Pennyroyal: The Smell of Winter

image copyright Fred First

I know, as recent landscape shots here go, this is a drab little composition–notable neither for color or form. But if posting this non-descript image leads you to discover Pennyroyal, you will share with me one of my deepest emotional connections with these mountains: the smell of winter.

While this “winter” so far is the exception, most Januarys offer little in the way of either color or fragrance. As I describe this in Slow Road, the olfactory landscape–the aromasphere–is a barren place, unless you go looking, or rather sniffing, for the smells of winter.

Along Nameless Creek, on the briskiest days of the cold months, there’s always a spicebush twig at hand to scratch and sniff. And along the Middle Trail, if you know where to look, you can find a stem of yellow birch (or sweet birch) whose inner bark when revealed by a thumbnail scratching staggers the winter walker to another realm of perception–a kind of smelling salts to wake us from our hibernation inside our wraps of wool and down.

But for me, it is Pennyroyal that sends its musty minty tendrils deepest into that place where winter fragrance and memory live together in a way that only smells preserve. This particular plant carries an emotional weight so powerful it made me cry once upon a time.

In 1989, we had left the mountains and moved back to my home town of Birmingham. I was fully immersed in 14 hour days of physical therapy classes and labs, as absorbed in obligation and unreachable to myself as I have ever been, with a singlemindedness of purpose that comes when we know that, if we look down from our precarious balance in all we’ve taken on, we will surely fall.

In a rare moment, I slowed down enough one day to pull from the shelf near my desk a book other than a textbook. It was an old favorite of mine: Maurice Brooks’ book, The Appalachians. It opened effortlessly to a page marked by a pressed plant: pennyroyal from back home–from a place, a time and a personal identity I could barely remember.

I lifted the flattened sprig from between the pages, and crushed a small whorl of drab brown flowers between my fingers, and inhaled, and was undone. How fully and effortlessly it carried me back to place I had made myself pretend had never existed.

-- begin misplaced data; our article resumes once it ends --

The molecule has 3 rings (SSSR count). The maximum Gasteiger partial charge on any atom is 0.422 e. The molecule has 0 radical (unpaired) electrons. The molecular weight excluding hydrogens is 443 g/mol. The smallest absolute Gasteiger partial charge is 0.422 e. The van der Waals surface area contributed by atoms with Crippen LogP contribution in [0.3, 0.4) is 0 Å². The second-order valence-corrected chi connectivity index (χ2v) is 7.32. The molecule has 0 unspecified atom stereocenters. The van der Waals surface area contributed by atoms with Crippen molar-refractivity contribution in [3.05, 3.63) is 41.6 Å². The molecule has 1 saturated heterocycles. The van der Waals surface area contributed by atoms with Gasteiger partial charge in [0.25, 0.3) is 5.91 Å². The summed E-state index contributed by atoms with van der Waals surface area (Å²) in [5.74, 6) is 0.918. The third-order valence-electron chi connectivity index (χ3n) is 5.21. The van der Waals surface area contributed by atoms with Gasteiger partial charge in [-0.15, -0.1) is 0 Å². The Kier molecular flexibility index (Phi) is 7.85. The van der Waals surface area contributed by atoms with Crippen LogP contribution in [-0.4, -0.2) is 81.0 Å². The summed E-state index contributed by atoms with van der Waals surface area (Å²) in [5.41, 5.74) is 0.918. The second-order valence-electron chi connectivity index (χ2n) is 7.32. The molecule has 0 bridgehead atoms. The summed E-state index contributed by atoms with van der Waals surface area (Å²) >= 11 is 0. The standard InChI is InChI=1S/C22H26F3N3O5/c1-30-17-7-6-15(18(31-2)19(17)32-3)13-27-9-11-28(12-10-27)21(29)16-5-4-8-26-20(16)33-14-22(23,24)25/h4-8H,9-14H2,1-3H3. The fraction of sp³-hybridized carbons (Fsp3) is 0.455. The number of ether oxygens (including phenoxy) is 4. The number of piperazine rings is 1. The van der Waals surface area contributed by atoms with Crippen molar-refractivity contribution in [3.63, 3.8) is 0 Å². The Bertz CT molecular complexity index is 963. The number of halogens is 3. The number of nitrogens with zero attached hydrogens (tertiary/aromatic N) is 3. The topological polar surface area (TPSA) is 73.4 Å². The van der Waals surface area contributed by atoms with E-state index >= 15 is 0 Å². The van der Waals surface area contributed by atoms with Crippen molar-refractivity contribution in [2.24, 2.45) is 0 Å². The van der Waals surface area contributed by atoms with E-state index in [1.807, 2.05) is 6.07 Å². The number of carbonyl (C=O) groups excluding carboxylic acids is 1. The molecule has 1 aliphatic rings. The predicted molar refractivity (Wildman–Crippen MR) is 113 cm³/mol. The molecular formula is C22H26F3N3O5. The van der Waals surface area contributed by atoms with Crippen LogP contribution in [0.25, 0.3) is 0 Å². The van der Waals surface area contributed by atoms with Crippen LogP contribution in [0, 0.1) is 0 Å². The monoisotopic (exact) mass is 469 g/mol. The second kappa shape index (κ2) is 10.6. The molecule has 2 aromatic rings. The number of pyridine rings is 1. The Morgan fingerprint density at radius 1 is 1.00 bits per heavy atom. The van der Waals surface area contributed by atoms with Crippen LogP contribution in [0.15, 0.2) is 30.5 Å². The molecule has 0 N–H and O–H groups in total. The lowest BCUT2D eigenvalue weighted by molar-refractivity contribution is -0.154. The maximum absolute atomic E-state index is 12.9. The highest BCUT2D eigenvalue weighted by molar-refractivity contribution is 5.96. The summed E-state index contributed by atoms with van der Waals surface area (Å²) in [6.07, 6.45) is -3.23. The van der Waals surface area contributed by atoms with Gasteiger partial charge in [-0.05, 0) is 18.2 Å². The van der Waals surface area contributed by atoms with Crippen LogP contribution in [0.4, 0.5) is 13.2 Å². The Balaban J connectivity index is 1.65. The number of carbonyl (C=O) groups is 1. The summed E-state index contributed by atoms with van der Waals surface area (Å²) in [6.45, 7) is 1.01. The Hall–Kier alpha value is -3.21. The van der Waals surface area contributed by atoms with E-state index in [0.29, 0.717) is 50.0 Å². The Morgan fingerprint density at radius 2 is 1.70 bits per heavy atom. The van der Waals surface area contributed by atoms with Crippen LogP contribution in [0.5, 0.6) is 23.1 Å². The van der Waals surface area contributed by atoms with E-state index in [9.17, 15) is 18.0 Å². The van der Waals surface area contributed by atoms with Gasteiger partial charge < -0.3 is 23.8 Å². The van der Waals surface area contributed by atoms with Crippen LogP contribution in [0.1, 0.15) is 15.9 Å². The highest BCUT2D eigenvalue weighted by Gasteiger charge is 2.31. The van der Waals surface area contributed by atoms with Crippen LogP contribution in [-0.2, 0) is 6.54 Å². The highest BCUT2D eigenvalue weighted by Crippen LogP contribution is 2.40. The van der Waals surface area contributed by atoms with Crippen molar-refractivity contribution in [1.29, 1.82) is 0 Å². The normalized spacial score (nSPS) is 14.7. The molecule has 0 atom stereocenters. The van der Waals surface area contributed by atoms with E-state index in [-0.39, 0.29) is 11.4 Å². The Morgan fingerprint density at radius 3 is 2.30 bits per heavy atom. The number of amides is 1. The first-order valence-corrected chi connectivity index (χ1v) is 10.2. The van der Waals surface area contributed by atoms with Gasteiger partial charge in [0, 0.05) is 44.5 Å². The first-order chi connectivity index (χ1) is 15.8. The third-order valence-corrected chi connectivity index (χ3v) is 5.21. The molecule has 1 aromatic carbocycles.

So often back home in the Virginia we’d left perhaps forever, I had secretly plucked the dry inverted candelabra of a plant from a stony bank of a favorite trail and later hidden in my cupped hands, and stuck it under one of the kids’ noses. “What is it?” I asked them, pop-test fashion.

They always responded with the name of a bird or salamander or such, just to pretend they couldn’t be bothered to remember such silly lore. But they remembered: the sense of smell and power of memory will see to that. And I remembered as I put the pressed plant back between the pages of that book with tears in my eyes.

So for you, should you discover it now that you have seen it, this plant may offer only a pleasant aromatic instant. For me, Pennyroyal embodies the southern mountains in its chemistry and its magic, and this is just part of the thousand words in the worth of this simple picture.

Wider Circles

Image copyright Fred First This may seem a small accomplishment to some, but the fact that Slow Road is now available via is a major milestone for my little project. The book is also on Barnes and Noble’s webpage, and others, perhaps.

This opens up a new means of getting the book before readers outside southwest Virginia even while I’ve only been reaching that audience in some small and limited way for about eight months at this point.